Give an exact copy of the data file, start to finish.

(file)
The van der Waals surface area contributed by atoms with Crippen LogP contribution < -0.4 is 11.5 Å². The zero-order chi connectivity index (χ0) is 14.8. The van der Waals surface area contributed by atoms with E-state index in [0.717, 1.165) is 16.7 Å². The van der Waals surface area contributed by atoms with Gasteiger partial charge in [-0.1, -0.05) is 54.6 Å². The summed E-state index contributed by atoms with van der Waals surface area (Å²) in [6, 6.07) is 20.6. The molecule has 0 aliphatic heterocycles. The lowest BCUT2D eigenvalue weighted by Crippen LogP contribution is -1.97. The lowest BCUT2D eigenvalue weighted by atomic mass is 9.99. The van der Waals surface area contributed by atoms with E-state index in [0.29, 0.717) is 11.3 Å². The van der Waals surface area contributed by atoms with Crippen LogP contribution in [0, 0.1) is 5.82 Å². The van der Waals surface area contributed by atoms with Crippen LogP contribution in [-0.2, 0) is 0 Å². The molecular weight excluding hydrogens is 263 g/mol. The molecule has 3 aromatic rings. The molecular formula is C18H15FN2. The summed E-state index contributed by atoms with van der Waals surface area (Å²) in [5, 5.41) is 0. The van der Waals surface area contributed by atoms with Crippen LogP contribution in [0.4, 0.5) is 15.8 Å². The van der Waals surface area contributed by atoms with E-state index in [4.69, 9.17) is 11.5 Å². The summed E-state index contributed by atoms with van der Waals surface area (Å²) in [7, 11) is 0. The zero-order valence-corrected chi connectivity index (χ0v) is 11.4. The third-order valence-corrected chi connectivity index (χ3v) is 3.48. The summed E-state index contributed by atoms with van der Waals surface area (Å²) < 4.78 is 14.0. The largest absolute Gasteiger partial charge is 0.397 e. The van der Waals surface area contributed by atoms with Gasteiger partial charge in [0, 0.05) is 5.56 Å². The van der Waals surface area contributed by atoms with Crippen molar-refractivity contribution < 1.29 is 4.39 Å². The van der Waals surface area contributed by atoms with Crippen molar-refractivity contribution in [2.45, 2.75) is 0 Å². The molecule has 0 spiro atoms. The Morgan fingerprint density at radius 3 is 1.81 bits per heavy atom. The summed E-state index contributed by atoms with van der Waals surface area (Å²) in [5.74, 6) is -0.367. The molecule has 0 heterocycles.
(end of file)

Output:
The van der Waals surface area contributed by atoms with Crippen LogP contribution < -0.4 is 11.5 Å². The zero-order chi connectivity index (χ0) is 14.8. The van der Waals surface area contributed by atoms with E-state index in [0.717, 1.165) is 16.7 Å². The van der Waals surface area contributed by atoms with Gasteiger partial charge in [-0.1, -0.05) is 54.6 Å². The summed E-state index contributed by atoms with van der Waals surface area (Å²) in [6, 6.07) is 20.6. The molecule has 0 aliphatic heterocycles. The lowest BCUT2D eigenvalue weighted by Crippen LogP contribution is -1.97. The lowest BCUT2D eigenvalue weighted by atomic mass is 9.99. The van der Waals surface area contributed by atoms with E-state index in [0.29, 0.717) is 11.3 Å². The van der Waals surface area contributed by atoms with Crippen LogP contribution in [0, 0.1) is 5.82 Å². The van der Waals surface area contributed by atoms with Crippen LogP contribution in [-0.2, 0) is 0 Å². The molecular weight excluding hydrogens is 263 g/mol. The molecule has 3 aromatic rings. The molecular formula is C18H15FN2. The summed E-state index contributed by atoms with van der Waals surface area (Å²) in [5, 5.41) is 0. The van der Waals surface area contributed by atoms with Crippen LogP contribution in [0.4, 0.5) is 15.8 Å². The van der Waals surface area contributed by atoms with E-state index in [4.69, 9.17) is 11.5 Å². The summed E-state index contributed by atoms with van der Waals surface area (Å²) in [7, 11) is 0. The zero-order valence-corrected chi connectivity index (χ0v) is 11.4. The third-order valence-corrected chi connectivity index (χ3v) is 3.48. The summed E-state index contributed by atoms with van der Waals surface area (Å²) < 4.78 is 14.0. The largest absolute Gasteiger partial charge is 0.397 e. The van der Waals surface area contributed by atoms with Gasteiger partial charge in [0, 0.05) is 5.56 Å². The van der Waals surface area contributed by atoms with Crippen molar-refractivity contribution < 1.29 is 4.39 Å². The van der Waals surface area contributed by atoms with Crippen molar-refractivity contribution in [2.45, 2.75) is 0 Å². The molecule has 0 spiro atoms. The Morgan fingerprint density at radius 3 is 1.81 bits per heavy atom. The summed E-state index contributed by atoms with van der Waals surface area (Å²) in [5.74, 6) is -0.367. The molecule has 0 heterocycles.